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HBO’s Silicon Valley takes a direct shot at the tech industry’s obsession with AI

HBO’s Silicon Valley takes a direct shot at the tech industry’s obsession with AI

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Photo: HBO

Silicon Valley is Mike Judge and Alec Berg’s biting comedy about the American tech industry, now in its fourth season. Every week, we’ll be taking one idea, scene, or joke and explain how it ties to the real Silicon Valley and speaks to an issue at the heart of the industry and its ever-lasting goal to change the world — and make boatloads of money in the process.

Spoilers ahead for the third episode of season 4, “Intellectual Property.”

What started as a silly and somewhat racially insensitive joke from last week’s episode has turned into Silicon Valley’s latest clever skewering of the tech industry’s fanciful obsessions. The show has always had a knack for tapping into lowbrow humor — who could forget season 1’s elaborate dick joke that spurned a programming revelation? But Mike Judge and Alec Berg are at their best when they’re playing off the shallow expectations of those crass humor setups to drive home an earnest critique of the real Silicon Valley.

And so in “Intellectual Property,” Erlich finds himself in a venture capital meeting with the hapless yet well-meaning Jian-Yang, who is eager to pitch three investors on his octopus cooking app. Big Head inadvertently tricked Erlich into thinking he was helping Jian-Yang launch a VR app — “octopus” sounds a lot like “Oculus,” when you want to make fun of an immigrant’s accent apparently. But when the VCs seem surprised that the duo aren’t pitching some form of image recognition app that identifies food, Erlich pounces. The pair ultimately walk away with $200,000 in prospective funding for “SeeFood,” a hilariously apt name for an imaginary “Shazam for food” idea that would let you point your smartphone camera at a dish and receive recipes and dietary information.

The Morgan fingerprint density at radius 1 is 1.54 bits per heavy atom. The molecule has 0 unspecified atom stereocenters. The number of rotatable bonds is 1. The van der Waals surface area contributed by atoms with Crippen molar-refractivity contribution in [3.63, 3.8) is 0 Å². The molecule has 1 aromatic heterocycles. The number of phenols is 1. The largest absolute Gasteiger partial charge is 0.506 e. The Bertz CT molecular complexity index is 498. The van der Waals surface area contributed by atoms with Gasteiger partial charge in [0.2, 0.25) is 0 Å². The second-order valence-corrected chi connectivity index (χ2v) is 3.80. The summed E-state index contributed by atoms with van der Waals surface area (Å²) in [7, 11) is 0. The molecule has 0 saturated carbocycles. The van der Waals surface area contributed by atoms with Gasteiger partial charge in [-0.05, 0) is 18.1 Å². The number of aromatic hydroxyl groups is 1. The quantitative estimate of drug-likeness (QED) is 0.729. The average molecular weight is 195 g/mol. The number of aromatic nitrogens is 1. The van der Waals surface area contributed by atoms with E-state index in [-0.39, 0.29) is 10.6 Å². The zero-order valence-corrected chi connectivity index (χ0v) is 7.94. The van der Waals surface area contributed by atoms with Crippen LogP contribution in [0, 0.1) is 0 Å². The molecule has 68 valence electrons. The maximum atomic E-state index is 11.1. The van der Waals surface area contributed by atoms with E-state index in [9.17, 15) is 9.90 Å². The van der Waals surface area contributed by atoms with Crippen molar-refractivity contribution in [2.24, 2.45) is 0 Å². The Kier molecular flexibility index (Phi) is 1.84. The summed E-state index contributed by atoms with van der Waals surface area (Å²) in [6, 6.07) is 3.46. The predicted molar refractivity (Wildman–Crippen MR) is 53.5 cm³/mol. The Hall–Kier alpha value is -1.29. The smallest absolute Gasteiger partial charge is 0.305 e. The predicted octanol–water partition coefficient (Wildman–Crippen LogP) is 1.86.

SeeFood is a hilariously apt name for a “Shazam for food” app

The app, of course, does not exist, and Erlich embarks on what feels like a hopeless quest to spin up a working demo in just a few days to secure the funding. Many of the minor plot points in “Intellectual Property” revolve around this ongoing gag, which includes reintroducing Monica for some much-needed screen time as she scrambles to prove to her boss that SeeFood is a viable idea worth investing in.

But like many of Silicon Valley’s fast-moving and ever-changing subplots, this one works best as an opportunity for reflection. SeeFood operates as a good joke, but it’s better as an idea real people in the Bay Area likely think is worth millions of dollars. Image recognition is one of the hottest ideas in tech right now, thanks in part to advancements in artificial intelligence and machine learning techniques that allow software to improve itself over time.

Typically these advancements are coming from Facebook, Google, and Microsoft — basically any company with a small and capable army of AI specialists. Nonetheless, the work has yielded some impressive results, with algorithms churning through tons of data until we have programs that can reliably identify any number of real-world objects, including ones a human being hand draws.

Of course, how this tech manifests itself in the real world as something everyday people would use is a point of contention. Sure, Facebook would love to basically sell you ads based on understanding every context clue in every photo and video you upload. But an idea like SeeFood is also a perfectly reasonable application for computer vision, one you could imagine a group of Stanford students working on right this very minute.

In fact, it already exists, kind of. The Scio handheld molecular sensor, from a company called Consumer Physics, raised more than $2.7 million on Kickstarter to deliver a device that could identify and break down the chemical composition of everything from food to vitamins to even medicine. It wasn’t billed exactly as a “Shazam for food” in the way Erlich’s SeeFood was pitched, but the Scio is attempting to do a lot of the same stuff: show you a breakdown of your food by letting you scan it with a small device. Instead of using image recognition and a smartphone, Consumer Physics supposedly uses spectroscopy.  

Despite some early and lavish press — TechCrunch called it “Star Trek-like” — Consumer Physics hit a few snags. The team had to shut down its Kickstarter page due to a pending intellectual property dispute over the Scio name. A torrent of angry backers also initially flooded the company’s Facebook page back in the fall due to severe shipping delays and an end product that feels half-baked and desperately lacking third-party app support. Consumer Physics has since started shipping the Scio to backers.

But It turns out that SeeFood, even with Erlich’s con man approach to app development, might be the easier path to a “Shazam for food,” considering everyone has a smartphone. Case in point: Facebook CEO Mark Zuckerberg said recently his company plans to turn the phone camera into the world’s first ubiquitous augmented reality platform, thanks largely to the company’s investments in AI.

If Facebook’s software can understand the world and realistically place virtual objects in a real scene, who’s to say it won’t soon be capable of scanning and understanding what you’re eating for breakfast? The only downside is that the tech, when it does inevitably arrive, probably won’t be called SeeFood, which is a real shame.

Update 3:46PM ET, 5/10: Clarified that Consumer Physics’ IP dispute is over the Scio name, and that it has since started shipping its molecular sensor to backers.